A Duo-Ethnographic Conversation on Social Justice Activism: Exploring Issues of Identity, Racism, and Activism with Young People

By Lund, Darren E.; Nabavi, Maryam | Multicultural Education, Summer 2008 | Go to article overview

A Duo-Ethnographic Conversation on Social Justice Activism: Exploring Issues of Identity, Racism, and Activism with Young People


Lund, Darren E., Nabavi, Maryam, Multicultural Education


Darren Lund:

I have been thinking about starting this conversation1 for a long time, and I am excited about using a "duoethnographic" method (Norris, in press) to get this going.

The principal belief underlying this approach is that we inevitably learn more about something by talking about it with another person. I acknowledge Bill Pinar's explorations of understanding self, expressed as currere and extended by Rick Sawyer and Joe Norris (2004) to notions of our dialogic self.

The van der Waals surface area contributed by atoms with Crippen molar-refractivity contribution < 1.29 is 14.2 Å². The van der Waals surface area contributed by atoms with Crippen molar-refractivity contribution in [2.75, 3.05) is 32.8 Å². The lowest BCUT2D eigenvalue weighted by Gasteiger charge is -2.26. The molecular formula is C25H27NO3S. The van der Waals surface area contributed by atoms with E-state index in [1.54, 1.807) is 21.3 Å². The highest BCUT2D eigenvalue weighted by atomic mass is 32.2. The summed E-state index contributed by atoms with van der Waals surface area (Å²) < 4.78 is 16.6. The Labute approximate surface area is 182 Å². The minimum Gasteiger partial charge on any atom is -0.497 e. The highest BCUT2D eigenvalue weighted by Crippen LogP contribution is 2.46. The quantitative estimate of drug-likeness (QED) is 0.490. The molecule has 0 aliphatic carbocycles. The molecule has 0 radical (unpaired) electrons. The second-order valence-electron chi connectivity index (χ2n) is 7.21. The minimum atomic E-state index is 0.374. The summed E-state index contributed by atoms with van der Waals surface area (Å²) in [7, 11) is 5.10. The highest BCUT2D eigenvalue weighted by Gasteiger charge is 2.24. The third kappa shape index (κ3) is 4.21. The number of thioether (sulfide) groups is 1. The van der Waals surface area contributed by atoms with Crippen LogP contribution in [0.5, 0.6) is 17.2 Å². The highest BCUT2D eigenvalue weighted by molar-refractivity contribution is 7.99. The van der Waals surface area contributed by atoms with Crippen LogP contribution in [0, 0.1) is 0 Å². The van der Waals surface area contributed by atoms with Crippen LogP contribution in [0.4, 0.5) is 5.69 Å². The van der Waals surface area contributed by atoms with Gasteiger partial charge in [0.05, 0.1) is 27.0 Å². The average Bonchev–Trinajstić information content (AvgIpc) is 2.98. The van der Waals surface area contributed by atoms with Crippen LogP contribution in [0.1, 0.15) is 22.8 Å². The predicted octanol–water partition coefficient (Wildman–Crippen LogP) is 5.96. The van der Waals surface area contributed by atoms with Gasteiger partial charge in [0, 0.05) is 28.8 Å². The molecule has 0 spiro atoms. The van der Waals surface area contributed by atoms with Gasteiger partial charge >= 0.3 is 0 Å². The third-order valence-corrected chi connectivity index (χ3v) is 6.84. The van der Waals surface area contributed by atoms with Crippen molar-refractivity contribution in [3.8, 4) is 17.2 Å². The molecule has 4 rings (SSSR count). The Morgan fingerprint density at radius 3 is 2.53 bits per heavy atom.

A few years ago I attended an interesting presentation at an academic conference (Sawyer & Norris, 2005) and have since begun to explore this avenue of research. Perhaps we could call it a conversation, but I hope by focusing our dialogue in this way we can move it beyond a simple discussion. I appreciate the view taken by Carolyn Ellis (1997) about scholarly narrative writing, and auto-ethnography in particular; it can be "emotional, personal, therapeutic, interesting, engaging, evocative, reflexive, helpful, concrete, and connected to the world of everyday experience" (p. 120).

If you think about it, we probably began this dialogue some years ago when we first started working together on the Youth Reach Out Against Racism (ROAR) team (Youth ROAR, 2007). I remember seeing you as a very capable and committed youth leader, and it was great working together.